The story behind the picture that tells it all
Belgin Akaltan - firstname.lastname@example.orgTurkey is a beautiful country. The Akyarlar beach, the one that the tiny body of a Syrian toddler washed up on the other day, is one of the most beautiful places in this country.
Before going any further, I saw some nasty comments on social media about the picture, saying things like, “Have you not made enough money, taking advantage of this tragic situation? Stop printing the picture.”
Guys, our job is to report, to let the world know what is going on. This is what we do. If we don’t show this picture, it does not make poor three-year-old Aylan Kurdi get up and run to his mother.
This is the blank truth. The child is dead, washed ashore. It is up to you to ignore the picture or cry over it, but don’t blame the journalists.
The Doğan News Agency (DHA) offices are right next to our offices on the other end of the same floor. They are a hard-working group and their Bodrum correspondent, Nilüfer Demir, is a hard-working person. She knows the region very well; I have worked with her for our “South weekly” supplement. She was interviewed by her own agency and television broadcasters after her picture became world-famous. She said she felt pain and wanted to reflect the pain while taking the picture, and never thought it would circle the world.
The officer carrying the baby was also interviewed. The whole gendarmerie team said they were wrecked with sorrow. They said they rushed to the scene and it reminded them of their own children. They handled the small corpses with the utmost care, but could not help feeling sad, very, very sad.
Thank you photo-reporter Nilüfer Demir and thank you to the gendarmerie forensic team over there in Bodrum; thank you in the name of humanity…
The Akyarlar beach, which is on the southwestern Bodrum peninsula, near Bodrum, Turkey’s most popular summer resort, is a paradise. I and my husband discovered this beautiful place a few years ago and we fell in love with Akyarlar. I am not good at describing venues but I can write about my feelings. I felt that, “No other place on earth can be any more beautiful than this beach, these nice people…” There were big trees you could lie in the shade of for the rest of your life… I would have, if only it were closer to Istanbul.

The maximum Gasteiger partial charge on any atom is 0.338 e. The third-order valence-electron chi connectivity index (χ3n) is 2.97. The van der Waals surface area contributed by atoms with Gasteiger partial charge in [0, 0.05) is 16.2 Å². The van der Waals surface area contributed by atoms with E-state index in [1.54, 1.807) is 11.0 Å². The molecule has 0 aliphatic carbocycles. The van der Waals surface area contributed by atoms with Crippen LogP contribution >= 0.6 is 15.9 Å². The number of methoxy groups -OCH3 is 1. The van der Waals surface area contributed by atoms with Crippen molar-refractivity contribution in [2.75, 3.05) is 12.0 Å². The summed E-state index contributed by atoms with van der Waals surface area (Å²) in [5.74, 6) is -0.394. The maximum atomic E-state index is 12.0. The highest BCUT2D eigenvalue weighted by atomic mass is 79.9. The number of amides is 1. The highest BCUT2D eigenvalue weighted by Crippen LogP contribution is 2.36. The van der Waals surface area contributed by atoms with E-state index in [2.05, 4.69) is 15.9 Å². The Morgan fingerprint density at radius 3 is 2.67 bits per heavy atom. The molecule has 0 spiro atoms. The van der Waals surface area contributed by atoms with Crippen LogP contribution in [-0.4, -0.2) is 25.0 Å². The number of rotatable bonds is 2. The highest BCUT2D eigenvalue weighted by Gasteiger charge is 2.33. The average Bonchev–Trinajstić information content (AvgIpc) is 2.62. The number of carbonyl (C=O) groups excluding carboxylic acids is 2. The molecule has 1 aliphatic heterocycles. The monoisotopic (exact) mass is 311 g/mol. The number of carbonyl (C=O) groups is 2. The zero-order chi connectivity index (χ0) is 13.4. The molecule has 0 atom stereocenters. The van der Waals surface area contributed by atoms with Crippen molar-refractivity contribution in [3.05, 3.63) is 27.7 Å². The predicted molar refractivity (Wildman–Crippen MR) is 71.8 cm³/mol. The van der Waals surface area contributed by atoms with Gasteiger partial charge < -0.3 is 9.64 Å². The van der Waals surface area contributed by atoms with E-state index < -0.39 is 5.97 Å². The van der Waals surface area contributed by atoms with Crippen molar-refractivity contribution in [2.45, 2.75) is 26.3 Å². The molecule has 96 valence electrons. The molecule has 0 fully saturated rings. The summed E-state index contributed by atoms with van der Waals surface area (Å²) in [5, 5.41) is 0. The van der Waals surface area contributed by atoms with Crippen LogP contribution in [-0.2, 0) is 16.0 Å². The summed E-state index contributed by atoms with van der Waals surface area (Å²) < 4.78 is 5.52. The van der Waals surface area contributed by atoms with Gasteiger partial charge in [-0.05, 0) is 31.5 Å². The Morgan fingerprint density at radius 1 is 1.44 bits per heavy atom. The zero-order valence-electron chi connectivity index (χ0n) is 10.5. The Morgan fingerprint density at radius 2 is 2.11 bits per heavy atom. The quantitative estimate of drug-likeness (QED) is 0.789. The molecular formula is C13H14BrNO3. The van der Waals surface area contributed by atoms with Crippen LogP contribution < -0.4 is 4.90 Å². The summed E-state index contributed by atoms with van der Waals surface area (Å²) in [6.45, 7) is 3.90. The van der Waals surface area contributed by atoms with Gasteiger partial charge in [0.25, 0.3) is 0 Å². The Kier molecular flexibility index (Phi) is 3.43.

Anyway, the photos we took at Akyarlar were my wallpaper on my computer for a long time (until a kitten replaced them).
When I saw the dead child’s picture and read the name “Akyarlar shore,” I could not believe it. “Death of a child and Akyarlar?” The two don’t go together. But this one and other Turkish coasts are full of refugees, quietly waiting their turn to make the journey…
The Greek island Kos is so close you think you can swim there. Some local people there say the Greek coast guard is piercing the dinghies with spear-like instruments, maybe using underwater fish spears, so illegal immigrants drown before reaching “European shores.” People have heard fishermen ask why so many dinghies would sink one after the other on a windless summer night on a smooth sea under a full moon at a short distance of only a few miles. Why are they all capsizing, taking on water? Other writers have referred to this accusation also. I don’t think this is true.
Now what you will read next has nothing to do with Turkey. It is a badly written children’s story.
There was a beautiful land with not-so-beautiful people living on it. Then one man won elections and started ruling them. He engaged this beautiful country in a meaningless war. Now the country has millions of refugees, some of whom are trying to pass onto nearby countries in rubber dinghies. Small children die.
By the way, the Akyarlar beach has gone back to normal, it has been reported. This incident happened very early in the morning and a few hours later, domestic and international tourists plus local people were swimming and sunbathing and doing other beach activities.
A three-year-old holiday maker was digging holes on the sand where Aylan’s body was found…